Richard Adams novel, Watership Down, is the account of a group of rabbits trip to search out a new location to inhabit. After escaping the Sandleford Warren because of one rabbit’s instincts, nearly a dozen rabbits cross virgin country. Along the way, they run across a few other warrens. These places exhibit a completely different way of living to the fleeing group. What they learn is vital when they develop their own warren. From these places they manage to collect some rabbits to increase their size once they reach a resting point at their final destination. Each of the places they encounter is set up differently. These warrens contain a distinct and unique social system, belief and leadership role.
Sandleford warren is the first location presented in the story. An Owsla, or group of strong and clever rabbits exercising the Chief Rabbit’s authority, governs the warren. The Owsla is rather military in character. When one of the rabbits, Fiver, comes across some prized Cowslip, the Owsla hurry over to confiscate it for themselves, saying, “Cowslips are for Owsla- don’t you know that? If you don’t, we can easily teach you” (Adams 14). The Chief Rabbit of Sandleford, Threarah, gained his position by strength, level-headedness, and a certain self-contained detachment. He resisted all ideas of mass emigration and enforced the complete isolation of the warren. The rabbits leave their warren in search of a new home not only because they believe Fiver when he tells them that something bad will happen to the warren, but also because the think they can make a better home somewhere else (Adams 24).
The very moment that Hazel and the other rabbits encounter Cowslip’s warren, they realize there is something unnatural about the rabbits. They have no fear of other things, appeared detached and bored, unusually groomed, and gave off a particular scent. Also, not one particular rabbit is considered a leader. They cannot really have a leader because no one can offer them protection from the dangers they face. The mystery behind this warren is that a human controls it. He shoots all the enemy animals in the area, puts out good food for the rabbits, and then snares them for their meat and skin (Adams 122-3). The rabbits are aware of the snares, but choose to pretend life is okay, because they cannot escape their inevitable death...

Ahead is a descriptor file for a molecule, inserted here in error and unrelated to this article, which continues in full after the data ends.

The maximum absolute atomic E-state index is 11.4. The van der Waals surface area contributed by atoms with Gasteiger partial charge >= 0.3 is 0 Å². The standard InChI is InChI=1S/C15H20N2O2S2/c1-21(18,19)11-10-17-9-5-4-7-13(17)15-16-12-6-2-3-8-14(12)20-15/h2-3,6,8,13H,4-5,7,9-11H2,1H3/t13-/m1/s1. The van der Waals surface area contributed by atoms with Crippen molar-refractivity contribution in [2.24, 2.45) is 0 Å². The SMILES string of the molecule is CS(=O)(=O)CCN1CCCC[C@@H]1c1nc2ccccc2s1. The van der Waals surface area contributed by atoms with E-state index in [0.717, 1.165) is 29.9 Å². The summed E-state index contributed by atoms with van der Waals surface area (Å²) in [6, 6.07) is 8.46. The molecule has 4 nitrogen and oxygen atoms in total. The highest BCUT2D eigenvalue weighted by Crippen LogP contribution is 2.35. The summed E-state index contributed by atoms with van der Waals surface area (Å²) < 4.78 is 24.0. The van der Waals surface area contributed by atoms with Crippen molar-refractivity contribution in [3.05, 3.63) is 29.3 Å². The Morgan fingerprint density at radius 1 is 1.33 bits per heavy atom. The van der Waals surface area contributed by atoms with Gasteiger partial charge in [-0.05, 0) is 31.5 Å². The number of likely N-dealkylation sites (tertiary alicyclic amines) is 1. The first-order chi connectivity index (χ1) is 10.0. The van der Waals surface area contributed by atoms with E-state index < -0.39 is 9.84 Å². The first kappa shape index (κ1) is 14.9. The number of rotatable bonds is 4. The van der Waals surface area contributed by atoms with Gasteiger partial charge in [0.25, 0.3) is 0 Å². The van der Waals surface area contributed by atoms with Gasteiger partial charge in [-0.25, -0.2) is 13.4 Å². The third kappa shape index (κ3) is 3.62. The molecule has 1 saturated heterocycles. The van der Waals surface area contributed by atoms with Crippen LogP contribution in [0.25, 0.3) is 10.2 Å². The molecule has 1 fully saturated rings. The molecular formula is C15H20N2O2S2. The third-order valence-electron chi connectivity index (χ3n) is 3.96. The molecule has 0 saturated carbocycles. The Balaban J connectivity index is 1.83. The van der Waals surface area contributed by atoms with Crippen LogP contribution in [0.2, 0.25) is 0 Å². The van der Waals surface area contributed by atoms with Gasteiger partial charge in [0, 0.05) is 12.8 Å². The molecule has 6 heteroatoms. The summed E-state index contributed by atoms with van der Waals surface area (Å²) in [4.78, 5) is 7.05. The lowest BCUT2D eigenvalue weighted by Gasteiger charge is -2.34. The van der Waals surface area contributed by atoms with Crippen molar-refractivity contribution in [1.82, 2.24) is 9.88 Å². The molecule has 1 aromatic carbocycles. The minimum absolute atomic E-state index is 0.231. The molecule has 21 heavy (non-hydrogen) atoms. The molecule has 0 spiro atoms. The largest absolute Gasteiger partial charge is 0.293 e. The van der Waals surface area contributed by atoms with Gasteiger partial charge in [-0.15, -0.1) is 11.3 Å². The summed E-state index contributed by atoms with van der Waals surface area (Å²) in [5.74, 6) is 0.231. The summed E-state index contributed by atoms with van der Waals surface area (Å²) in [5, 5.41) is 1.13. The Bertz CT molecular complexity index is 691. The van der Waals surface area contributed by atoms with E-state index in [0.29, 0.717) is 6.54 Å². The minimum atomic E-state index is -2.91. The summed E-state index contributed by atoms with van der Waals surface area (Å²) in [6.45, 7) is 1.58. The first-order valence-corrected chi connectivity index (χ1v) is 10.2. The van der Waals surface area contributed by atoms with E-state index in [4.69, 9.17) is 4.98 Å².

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...is chosen by the people and acts according to the will of the people. Watership Down thrived in the end, with Hazel basking on the bank and counting the blessings of their warren (Adams 395).
Throughout the novel Watership Down, Hazel and his group experience a diverse assortment of warrens. Each warren contrasted the others with their leadership, social system, and beliefs. In the view of the author and many readers, Watership Down was the “best” of the locations. But if the story were to be written in a different point of view, such as that of Cowslip or Woundwort, how would the reaction be different? They could be portrayed as the poor, misfortunate rabbit. It could change the entire theme of the book. This is the case in the novel All Quiet On the Western Front, where the reader sympathizes towards the German troops during the first world war. If the story were to be written in the vision of Cowslip or Woundwort, would the reader view them as the protagonist because of their acceptance or leadership, and Hazel as the antagonist because of his attempt to be different and change the method?
Adams, Richard. Watership Down. Rex Collings, Ltd.: New York, 1972.
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